Our namesake, the Carolina Marsh Tacky is a special breed of horse that is uniquely and impressively rooted in the history of our country and state. The Siouan Native Americans saw these horses’ ancestors settle what is now known as the South Carolina Lowcountry as Europeans came to the new world. The small horses fit into the ships of the Spanish explorers in the 1500’s and 1600’s and proved particularly fit for navigating our coastal lowlands and beaches. By the time of the American Revolution, Francis Marion, the legendary “Swamp Fox,” is said to have used the Marsh Tacky horses found along the coast to outmaneuver the British in the Santee Swamp just up river. This may have given rise to the British naming of the breed, “tacky,” which meant “common” or “cheap,” which were names they often applied to our patriots, for sure. After independence was won, the Carolina Marsh Tacky was a fixture in the coastal South Carolina economy as larger breeds were useless in the flooded rice fields and canals. The Marsh Tacky were even used for beach patrols during World War II as we faced a very real threat of Nazi attack. Although pejoratively named “common” in the past, the Carolina Marsh Tacky is all but common today. Less than 300 animals of the breed remain, and most can be found in South Carolina.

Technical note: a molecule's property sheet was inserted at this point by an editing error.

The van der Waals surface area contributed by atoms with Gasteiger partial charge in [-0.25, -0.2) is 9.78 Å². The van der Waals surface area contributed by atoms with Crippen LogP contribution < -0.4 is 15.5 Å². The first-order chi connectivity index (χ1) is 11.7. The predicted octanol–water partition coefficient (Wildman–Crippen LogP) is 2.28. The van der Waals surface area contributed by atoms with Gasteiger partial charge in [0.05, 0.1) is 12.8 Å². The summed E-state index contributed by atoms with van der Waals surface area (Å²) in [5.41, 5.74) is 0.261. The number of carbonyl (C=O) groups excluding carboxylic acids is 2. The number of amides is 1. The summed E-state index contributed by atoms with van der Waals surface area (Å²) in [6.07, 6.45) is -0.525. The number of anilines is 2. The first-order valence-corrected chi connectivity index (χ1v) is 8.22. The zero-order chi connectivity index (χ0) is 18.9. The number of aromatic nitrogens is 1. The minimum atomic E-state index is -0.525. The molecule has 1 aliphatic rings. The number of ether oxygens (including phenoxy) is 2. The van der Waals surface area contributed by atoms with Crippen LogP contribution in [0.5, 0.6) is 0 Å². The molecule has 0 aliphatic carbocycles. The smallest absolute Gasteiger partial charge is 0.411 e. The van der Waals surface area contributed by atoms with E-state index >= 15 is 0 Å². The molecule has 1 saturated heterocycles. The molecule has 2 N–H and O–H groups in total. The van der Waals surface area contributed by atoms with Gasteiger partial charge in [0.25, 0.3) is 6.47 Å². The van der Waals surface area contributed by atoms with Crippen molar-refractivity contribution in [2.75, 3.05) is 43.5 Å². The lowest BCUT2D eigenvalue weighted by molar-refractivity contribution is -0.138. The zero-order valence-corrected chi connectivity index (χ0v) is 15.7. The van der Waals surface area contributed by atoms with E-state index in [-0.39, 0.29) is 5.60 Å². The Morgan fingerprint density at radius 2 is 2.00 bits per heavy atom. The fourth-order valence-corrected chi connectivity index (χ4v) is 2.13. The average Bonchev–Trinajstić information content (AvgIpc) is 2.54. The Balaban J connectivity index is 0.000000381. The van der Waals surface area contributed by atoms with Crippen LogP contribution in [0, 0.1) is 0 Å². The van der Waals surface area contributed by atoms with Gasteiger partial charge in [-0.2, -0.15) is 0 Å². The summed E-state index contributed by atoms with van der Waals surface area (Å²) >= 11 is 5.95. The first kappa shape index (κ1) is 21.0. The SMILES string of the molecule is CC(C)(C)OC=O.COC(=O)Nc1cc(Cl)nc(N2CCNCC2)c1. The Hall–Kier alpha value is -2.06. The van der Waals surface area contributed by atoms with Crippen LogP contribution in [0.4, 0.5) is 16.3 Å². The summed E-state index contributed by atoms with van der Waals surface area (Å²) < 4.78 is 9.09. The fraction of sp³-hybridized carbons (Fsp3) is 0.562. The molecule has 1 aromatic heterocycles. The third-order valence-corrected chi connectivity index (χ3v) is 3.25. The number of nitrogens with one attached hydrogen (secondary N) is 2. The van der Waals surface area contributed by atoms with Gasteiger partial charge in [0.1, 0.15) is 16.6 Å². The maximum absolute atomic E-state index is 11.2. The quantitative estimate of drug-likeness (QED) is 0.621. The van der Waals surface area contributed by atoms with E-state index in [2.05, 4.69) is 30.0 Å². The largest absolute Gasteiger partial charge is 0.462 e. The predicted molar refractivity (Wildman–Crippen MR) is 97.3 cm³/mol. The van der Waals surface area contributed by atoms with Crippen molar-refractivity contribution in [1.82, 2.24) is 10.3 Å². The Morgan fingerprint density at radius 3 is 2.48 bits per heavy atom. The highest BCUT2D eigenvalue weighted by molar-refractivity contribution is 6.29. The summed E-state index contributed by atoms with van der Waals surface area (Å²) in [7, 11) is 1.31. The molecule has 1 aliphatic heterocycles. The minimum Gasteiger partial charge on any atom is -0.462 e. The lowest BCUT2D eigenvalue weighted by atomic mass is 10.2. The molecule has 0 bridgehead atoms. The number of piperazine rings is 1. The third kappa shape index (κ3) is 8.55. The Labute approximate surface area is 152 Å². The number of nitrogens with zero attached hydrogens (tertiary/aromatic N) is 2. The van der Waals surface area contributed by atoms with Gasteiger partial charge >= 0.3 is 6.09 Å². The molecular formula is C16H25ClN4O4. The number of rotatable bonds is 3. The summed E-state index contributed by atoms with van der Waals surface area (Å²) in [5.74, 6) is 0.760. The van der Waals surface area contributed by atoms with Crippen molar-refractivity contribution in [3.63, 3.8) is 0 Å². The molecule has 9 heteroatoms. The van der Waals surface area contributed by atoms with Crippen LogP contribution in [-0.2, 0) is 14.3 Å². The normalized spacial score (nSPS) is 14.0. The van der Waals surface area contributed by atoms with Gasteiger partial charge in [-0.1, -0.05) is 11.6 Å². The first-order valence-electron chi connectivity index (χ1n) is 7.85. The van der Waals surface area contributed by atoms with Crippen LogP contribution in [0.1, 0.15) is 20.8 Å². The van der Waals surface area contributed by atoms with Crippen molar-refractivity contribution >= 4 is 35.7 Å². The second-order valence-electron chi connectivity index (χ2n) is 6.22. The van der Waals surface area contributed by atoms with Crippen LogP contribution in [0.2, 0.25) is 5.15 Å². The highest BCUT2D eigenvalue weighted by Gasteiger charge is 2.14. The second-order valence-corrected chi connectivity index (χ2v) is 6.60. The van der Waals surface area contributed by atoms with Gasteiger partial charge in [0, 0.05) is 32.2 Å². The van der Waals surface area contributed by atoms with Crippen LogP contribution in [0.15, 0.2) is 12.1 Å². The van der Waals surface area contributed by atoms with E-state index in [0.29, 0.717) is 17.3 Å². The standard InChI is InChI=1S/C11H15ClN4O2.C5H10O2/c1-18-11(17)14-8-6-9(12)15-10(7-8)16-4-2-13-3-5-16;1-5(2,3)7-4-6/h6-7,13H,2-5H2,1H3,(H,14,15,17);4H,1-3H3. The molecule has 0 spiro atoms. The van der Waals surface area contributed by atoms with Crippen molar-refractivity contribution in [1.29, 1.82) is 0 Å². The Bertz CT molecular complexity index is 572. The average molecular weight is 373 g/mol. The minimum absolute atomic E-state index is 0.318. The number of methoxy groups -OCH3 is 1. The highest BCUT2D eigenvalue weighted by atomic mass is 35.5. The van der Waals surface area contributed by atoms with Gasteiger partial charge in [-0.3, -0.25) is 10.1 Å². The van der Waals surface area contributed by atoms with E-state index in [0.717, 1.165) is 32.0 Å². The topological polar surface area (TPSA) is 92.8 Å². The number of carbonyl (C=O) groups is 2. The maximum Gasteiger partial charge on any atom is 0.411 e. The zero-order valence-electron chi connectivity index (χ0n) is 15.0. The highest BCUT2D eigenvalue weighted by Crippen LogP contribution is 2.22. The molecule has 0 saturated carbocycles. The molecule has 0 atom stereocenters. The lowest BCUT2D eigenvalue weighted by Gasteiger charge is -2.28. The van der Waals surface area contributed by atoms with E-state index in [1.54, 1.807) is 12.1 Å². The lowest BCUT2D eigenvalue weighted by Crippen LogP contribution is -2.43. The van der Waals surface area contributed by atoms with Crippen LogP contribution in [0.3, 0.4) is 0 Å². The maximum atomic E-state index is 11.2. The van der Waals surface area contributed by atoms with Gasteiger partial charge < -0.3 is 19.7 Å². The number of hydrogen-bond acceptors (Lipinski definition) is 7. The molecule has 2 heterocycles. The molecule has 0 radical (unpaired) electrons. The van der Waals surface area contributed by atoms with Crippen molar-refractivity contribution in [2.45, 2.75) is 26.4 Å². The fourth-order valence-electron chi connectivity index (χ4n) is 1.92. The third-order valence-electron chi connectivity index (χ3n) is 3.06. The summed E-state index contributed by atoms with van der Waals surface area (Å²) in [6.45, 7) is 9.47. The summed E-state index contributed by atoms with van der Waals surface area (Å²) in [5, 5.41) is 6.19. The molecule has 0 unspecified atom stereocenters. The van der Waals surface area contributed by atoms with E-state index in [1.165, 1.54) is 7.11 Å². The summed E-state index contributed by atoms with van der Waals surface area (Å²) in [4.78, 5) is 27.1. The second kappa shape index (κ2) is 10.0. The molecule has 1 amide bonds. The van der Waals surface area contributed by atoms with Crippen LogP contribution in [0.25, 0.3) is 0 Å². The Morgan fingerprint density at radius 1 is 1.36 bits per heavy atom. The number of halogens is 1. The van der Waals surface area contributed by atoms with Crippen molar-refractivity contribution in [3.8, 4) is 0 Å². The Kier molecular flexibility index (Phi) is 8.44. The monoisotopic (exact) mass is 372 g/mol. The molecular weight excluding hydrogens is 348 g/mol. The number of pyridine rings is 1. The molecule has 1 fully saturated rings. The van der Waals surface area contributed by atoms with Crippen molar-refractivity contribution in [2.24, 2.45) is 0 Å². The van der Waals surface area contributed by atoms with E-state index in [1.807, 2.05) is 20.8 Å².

Our company was started with appreciation for our past and the understanding that lessons learned in the past can often give us the best solutions for the future. Just as the Marsh Tacky was once seen as common, carbon is one of the most common elements on Earth. Like the Marsh Tacky’s applications in unique situations that made it so valuable, it’s the unique applications of carbon fiber in the outdoor pursuits we enjoy that make it so valuable now. As the Marsh Tacky’s smaller size and lighter weight formed the foundation for a unique and impressive history, we feel that our applications of carbon fiber here will do the same.
Thank you for visiting our site and learning about our history and what we love. If you’d like to learn more about the Carolina Marsh Tacky, you can visit the Carolina Marsh Tacky Association’s web page HERE.